Tuesday, 17 July 2018

Day 41

I had a very good sleep in the air conditioned hotel room in Starokostyantyniv. As with dinner the night before, breakfast was brought to my room. Much to my relief so were eight days of my laundry. The staff at the Sluch hotel had done a brilliant job. 

Breakfast consisted of eggs, sausage (with a tasty mustard like filling), toast, cheese and coffee. Smachno. 

I packed up my things, loaded up Chappie and the days running got underway just before 1000. I felt very sluggish and the prospect of running for a ninth consecutive day was difficult to contemplate. 

I reached the outskirts of town only to be pulled over by the police. I told the English speaking male officer about my journey and we took photos. If there’s one thing I’ve learned about police in Ukraine (and prior to this in Romania) they love a selfie. 

I received a message from Yuri and Victoria, who I met on Saturday. It said that Yuri would be passing and as well as food and water he would deliver a slice of cheesecake that Victoria had made. 

With the prospect of a food delivery later in the day I all of a sudden began to run much quicker. There were many climbs to run up and I did my best on each of them. 

There was an unannounced downpour at the 14 mile point. It just came out of nowhere. I had my waterproof and poncho on within 20 seconds. They were off again after five minutes as the baking hot sunshine returned. 

Yuri turned up at the 18 mile point with bread, water, cheese, tuna and the slice of cheesecake. I had my first break of the day and we talked for a while. 

I could tell by talking to Yuri and also from the messages I’ve received from both him and Victoria that there is a real concern for my wellbeing. It is a huge comfort to me, knowing that so many people are following the journey and are willing to help. 

Yuri left in his car and all of a sudden I felt very alone. 

As I sat eating bread, I had an awkward conversation with an old lady. I don’t think she could understand that I was a foreigner. She seemed to leave satisfied that we’d had a worthwhile conversation.

It took me another mile to reach the “top road”. This was the road that I could have joined early on Sunday. This was the popular choice of road amongst the people back in Lanivsti. Had I taken that road then I wouldn’t have had a shower and bed last night. The popular route is five miles shorter but that was a sacrifice I was willing to take for some cleanliness.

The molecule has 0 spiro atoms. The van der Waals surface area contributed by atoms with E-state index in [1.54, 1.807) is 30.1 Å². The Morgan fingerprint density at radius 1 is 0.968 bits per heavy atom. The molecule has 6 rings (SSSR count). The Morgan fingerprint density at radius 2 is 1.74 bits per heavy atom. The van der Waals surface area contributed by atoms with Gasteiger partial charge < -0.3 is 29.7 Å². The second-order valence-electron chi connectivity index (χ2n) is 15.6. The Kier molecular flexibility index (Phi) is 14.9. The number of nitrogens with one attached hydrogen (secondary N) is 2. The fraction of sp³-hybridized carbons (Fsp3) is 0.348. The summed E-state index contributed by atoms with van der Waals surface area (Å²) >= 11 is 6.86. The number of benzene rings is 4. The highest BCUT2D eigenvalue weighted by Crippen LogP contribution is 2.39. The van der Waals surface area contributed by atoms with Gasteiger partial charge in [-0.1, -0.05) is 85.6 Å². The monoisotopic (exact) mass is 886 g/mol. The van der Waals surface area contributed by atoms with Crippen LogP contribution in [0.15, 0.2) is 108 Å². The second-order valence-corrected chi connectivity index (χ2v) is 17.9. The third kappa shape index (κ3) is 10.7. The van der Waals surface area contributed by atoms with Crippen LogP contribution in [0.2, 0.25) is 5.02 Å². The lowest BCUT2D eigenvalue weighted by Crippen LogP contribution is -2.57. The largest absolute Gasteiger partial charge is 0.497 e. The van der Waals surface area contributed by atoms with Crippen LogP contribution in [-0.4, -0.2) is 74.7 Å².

The top road was a lot quieter than I thought it would be. I call it the top road as the more southerly road that I’d been on since Sunday morning ran parallel with it. 

The road was long and straight and I could see quite far ahead. I began to wonder with all of the trees to my left and right, whether I’d be able to find a suitable place to setup camp. 

I entered the Zhytomyr Oblast at the 25 mile point for the day. I assumed that the sign below was telling me that. 

As the sun began to dip towards the horizon behind me I continued to look for a suitable place to setup camp. This is always the most difficult part of the day. It’s a task that I often dread.

At the 25.9 mile point a wide entrance to a farmers field appeared to my left. I was 2 miles short of my target for the day but decided to setup camp there. 

There were a lot of small flies hovering around but they didn’t bother me too much. I tried my best to anchor Chappie to the ground. I forgot to mention that two days ago the brake snapped off the bar. This means that securing Chappie is now a lot more difficult. Running downhill is also a challenge without a brake. 

There are now just 60 miles left to the next rest day in Zhytomyr.

Tomorrow is my tenth consecutive day of running. I need at least 30 miles and then the remainder will be done on Thursday. I’m so looking forward to a rest day and also speaking to some people in Zhytomyr at an English speaking group. 

I start the final push (or pull) to Kyiv on Saturday morning. It’s 88 miles to the finish line in Independence Square from Zhytomyr which will see my required average daily mileage reduced to 22. I’ll be ignoring that figure in an attempt to reach the end by 1200 on Tuesday.